3 Gallon Salt Glaze Churn and 3 Gallon Bee Hive

Gosh… I don’t know where to start. I am an Indiana resident. My Red Wing passion began a few years ago and I have several red stamped wing crocks (even a 30 gallon). Now, however, a am interested in the making & history of Bee Sting salt glazed crocks. I have several books about Red Wing stoneware and one on Indiana potteries. So here are my questions: 1. In the attached pictures, which crocks are Red Wing? Some that I THOUGHT were Red Wing are actually depicted in a book called Indiana Stoneware by Peggy Loar 1974. 2. How can I value my whole collection for insurance purposes? 3. Where can I find more information about mid-west potteries from 1800-1900. I know the basic history behind the Western Stoneware and the Red Wing unions but I want more specific information. Thanks for any help you can offer.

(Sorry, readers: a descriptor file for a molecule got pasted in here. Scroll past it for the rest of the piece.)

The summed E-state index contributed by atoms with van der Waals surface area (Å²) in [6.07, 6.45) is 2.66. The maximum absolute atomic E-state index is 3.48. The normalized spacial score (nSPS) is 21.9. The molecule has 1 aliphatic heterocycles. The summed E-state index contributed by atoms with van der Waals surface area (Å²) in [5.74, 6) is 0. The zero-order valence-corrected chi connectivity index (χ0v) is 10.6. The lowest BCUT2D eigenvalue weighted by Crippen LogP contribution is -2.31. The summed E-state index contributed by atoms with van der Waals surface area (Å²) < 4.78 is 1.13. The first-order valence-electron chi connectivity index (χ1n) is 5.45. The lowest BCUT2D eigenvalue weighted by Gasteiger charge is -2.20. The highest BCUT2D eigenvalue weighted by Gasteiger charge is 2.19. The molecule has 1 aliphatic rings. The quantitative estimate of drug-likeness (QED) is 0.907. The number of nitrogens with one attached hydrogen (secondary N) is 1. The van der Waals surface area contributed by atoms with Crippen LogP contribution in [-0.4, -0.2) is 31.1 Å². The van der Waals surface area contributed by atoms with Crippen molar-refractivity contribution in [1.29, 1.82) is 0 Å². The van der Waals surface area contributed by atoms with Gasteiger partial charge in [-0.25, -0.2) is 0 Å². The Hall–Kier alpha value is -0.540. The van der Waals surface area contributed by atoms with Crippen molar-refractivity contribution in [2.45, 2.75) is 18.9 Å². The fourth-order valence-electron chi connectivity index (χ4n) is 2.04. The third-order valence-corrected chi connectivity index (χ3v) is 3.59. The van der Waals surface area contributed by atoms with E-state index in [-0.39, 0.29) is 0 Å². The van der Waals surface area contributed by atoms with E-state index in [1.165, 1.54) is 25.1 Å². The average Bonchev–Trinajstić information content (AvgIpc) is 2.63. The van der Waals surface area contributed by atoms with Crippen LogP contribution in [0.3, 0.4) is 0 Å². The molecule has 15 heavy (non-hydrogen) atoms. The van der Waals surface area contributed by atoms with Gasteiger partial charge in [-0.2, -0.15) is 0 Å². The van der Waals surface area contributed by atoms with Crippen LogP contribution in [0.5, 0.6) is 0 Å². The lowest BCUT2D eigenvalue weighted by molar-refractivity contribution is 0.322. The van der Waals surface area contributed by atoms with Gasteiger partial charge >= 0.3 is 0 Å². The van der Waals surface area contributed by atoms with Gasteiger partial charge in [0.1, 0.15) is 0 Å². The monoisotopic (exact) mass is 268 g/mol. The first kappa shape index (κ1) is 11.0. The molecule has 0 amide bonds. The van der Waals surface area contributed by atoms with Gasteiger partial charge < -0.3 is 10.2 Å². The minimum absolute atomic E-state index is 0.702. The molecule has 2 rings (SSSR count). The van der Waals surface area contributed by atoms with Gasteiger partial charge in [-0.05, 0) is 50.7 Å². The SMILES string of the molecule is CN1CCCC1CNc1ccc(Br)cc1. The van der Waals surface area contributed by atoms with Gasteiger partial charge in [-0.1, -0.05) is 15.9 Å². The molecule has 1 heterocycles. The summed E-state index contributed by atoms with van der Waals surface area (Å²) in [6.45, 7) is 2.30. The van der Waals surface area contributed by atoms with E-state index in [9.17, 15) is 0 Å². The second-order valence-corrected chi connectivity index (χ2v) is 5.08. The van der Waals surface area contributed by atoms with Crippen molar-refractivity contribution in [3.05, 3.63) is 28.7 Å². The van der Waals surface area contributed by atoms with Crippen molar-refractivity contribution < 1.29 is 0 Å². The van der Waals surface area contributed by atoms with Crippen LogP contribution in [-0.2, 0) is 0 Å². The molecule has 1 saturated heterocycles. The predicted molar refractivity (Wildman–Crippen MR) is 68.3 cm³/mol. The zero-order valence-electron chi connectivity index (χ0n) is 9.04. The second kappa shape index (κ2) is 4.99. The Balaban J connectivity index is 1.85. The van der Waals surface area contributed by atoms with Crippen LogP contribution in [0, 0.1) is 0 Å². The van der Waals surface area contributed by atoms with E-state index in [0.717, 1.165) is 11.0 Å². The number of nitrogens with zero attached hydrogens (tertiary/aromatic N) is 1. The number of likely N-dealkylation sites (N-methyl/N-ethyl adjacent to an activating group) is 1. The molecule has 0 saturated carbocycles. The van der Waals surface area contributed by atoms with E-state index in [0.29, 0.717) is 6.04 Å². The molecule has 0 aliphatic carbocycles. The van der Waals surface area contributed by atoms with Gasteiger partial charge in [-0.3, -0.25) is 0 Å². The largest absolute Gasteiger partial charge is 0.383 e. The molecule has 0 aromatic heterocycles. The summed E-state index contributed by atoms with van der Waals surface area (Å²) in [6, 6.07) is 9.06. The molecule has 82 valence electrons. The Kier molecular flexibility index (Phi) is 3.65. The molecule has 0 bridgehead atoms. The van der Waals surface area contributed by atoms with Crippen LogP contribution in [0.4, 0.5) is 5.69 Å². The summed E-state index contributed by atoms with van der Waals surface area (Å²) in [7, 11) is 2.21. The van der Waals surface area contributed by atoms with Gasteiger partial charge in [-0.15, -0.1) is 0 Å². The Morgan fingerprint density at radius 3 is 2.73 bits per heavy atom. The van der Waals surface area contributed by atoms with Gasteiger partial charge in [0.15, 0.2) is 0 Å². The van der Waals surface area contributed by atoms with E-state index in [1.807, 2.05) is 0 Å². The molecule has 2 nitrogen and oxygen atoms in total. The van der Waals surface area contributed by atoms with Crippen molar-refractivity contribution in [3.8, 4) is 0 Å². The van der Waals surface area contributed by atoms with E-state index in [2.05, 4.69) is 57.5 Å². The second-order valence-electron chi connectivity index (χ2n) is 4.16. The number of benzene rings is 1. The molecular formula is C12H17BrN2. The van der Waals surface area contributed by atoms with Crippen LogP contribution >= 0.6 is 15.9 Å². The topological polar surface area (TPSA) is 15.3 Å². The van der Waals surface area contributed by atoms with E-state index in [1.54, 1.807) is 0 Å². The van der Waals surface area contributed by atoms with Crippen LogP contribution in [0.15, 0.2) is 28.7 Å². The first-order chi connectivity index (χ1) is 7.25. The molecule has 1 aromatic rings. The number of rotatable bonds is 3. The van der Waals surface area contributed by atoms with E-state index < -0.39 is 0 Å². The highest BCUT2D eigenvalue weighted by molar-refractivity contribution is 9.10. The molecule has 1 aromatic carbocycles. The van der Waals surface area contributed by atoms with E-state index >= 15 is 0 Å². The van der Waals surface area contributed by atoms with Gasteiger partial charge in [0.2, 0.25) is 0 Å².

Answer: I believe the photo before this one of the 3 & 6 gallon crocks are yours also. In looking at your photos, the only piece I believe is Red Wing is the 3 gallon beehive jug with the lazy 8 target mark. The problem with this mark is that most of the Midwest potters used it. Also potters moved around and therefore you could have a Red Wing potter who moved to Indiana and began working in their potteries. Therefore you need to look at a number of things to best determine who made what piece. In crocks the way the handles are applied is a good way to tell if it is Red Wing as well as how the handle on a jug is attached. In all pieces, clay is a big factor. Red Wing had some of the best and purest clay which had little to no imperfections. Where clay from Ohio will usually have small brown spec’s in it. In your question to value you collection for insurance purposes, I can only give you what is required by my insurance company. My insurance carrier requires an antique dealer appraisal. Indiana may be different. You will need to contact your carrier and see what they require. Then make sure you find someone that is experience in the value of stoneware to provide you with a realistic value. In finding information on Mid-west potteries, my best advise to you would be to use Goggle. You should be able to find either a site or books on Mid-west stoneware. Al Kohlman